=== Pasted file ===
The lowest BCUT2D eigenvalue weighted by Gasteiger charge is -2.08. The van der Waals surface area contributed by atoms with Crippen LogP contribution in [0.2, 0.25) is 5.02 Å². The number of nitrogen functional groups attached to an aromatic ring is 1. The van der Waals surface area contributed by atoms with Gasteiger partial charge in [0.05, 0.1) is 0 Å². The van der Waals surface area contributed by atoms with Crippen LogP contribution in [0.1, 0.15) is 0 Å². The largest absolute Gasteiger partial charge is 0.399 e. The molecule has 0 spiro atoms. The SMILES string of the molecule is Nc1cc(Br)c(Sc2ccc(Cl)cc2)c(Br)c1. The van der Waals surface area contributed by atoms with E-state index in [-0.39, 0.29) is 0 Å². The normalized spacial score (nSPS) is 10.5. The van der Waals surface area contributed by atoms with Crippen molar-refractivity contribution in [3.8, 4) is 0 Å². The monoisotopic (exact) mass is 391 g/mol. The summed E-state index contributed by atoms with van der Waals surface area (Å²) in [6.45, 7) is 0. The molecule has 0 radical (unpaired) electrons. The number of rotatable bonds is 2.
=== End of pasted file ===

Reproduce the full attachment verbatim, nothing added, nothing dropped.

The lowest BCUT2D eigenvalue weighted by Gasteiger charge is -2.08. The van der Waals surface area contributed by atoms with Crippen LogP contribution in [0.2, 0.25) is 5.02 Å². The number of nitrogen functional groups attached to an aromatic ring is 1. The van der Waals surface area contributed by atoms with Gasteiger partial charge in [0.05, 0.1) is 0 Å². The van der Waals surface area contributed by atoms with Crippen LogP contribution in [0.1, 0.15) is 0 Å². The largest absolute Gasteiger partial charge is 0.399 e. The molecule has 0 spiro atoms. The SMILES string of the molecule is Nc1cc(Br)c(Sc2ccc(Cl)cc2)c(Br)c1. The van der Waals surface area contributed by atoms with E-state index in [-0.39, 0.29) is 0 Å². The normalized spacial score (nSPS) is 10.5. The van der Waals surface area contributed by atoms with Crippen molar-refractivity contribution in [3.8, 4) is 0 Å². The monoisotopic (exact) mass is 391 g/mol. The summed E-state index contributed by atoms with van der Waals surface area (Å²) in [6.45, 7) is 0. The molecule has 0 radical (unpaired) electrons. The number of rotatable bonds is 2.